This month’s Sci-Fi story ‘Vigorish‘ by Keith Brooke provides an insight into gambling addiction, mental well-being, and adoption of a range of technologies in the gambling industry. It also explores the use of technology for addressing, or at least managing, addiction and problematic gambling behaviour.
The story was published last week, which coincided with the gambling industry championed initiative, “safer gambling week”. The gambling industry is often seen as controversial, and reports have accused the industry of targeted approaches to opening betting shops in deprived areas. The industry has previously commissioned a counterview study, demonstrating “62 percent of all of the British betting shops are found in areas with lower-than-average poverty levels”. Betting shops are often considered a place of congregation in a community and were specifically highlighted in the updates to COVID-19 restrictions in October. As a response to the restrictions introduced, the Shadow Health and Care Secretary Johnathan Ashworth made clear the contribution the gambling industry makes to jobs, with personal reference to his father working in a casino in Manchester.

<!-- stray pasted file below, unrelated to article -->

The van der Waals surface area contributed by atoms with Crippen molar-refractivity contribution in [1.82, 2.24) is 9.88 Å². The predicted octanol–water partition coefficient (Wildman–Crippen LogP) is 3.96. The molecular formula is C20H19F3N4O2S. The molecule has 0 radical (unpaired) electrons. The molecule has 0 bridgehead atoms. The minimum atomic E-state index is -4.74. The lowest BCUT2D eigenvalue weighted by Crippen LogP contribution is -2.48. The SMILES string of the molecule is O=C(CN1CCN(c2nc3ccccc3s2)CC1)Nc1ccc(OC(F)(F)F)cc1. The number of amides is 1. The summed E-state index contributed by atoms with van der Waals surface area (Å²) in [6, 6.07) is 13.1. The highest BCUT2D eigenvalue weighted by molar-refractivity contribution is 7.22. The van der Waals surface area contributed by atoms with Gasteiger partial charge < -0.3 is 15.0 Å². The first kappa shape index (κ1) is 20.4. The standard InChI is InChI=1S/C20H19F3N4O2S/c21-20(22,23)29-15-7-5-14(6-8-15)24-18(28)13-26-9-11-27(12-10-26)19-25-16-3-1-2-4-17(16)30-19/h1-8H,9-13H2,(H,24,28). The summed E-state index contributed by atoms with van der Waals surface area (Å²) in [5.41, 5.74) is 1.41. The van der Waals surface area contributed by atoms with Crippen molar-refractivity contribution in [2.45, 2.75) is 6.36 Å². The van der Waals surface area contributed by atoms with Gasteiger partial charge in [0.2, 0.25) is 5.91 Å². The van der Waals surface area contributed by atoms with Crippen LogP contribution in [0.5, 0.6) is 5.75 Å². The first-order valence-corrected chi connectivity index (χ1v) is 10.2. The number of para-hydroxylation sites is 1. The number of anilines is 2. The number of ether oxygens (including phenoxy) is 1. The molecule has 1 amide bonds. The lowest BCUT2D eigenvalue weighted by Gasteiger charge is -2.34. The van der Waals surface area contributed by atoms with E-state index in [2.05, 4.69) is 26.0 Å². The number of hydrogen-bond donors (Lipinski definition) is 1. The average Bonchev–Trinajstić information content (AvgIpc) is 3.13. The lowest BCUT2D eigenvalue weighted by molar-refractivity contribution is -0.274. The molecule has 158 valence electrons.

Many of the stories we have explored in these ‘Getting real’ blogs have considered the impact of technology on mental health and how digital technology can affect mental well-being. ‘Vigorish’ is the furthest a story has gone so far in developing a narrative about the interaction between algorithmic processes and mental health. The main character in the story, Danny, is suffering from addiction and the algorithmic management and treatment certainly seems to have an interaction effect with his wellness. Gambling addiction is a clinical disorder as defined in the Diagnostic and Statistical Manual 5 of mental disorders. Danny discusses gambling running in the family, with references to his father and grandfather. The overall sex split in gambling activity is not hugely different in the UK, however when you look at the differences for problem gambling, men are 7.5 times more likely to develop a problem than women.
When monitoring and managing addictions, there are different policies and approaches in place to address problem gambling. These include self-help tools, recently introduced gambling addiction clinics, as well as medication.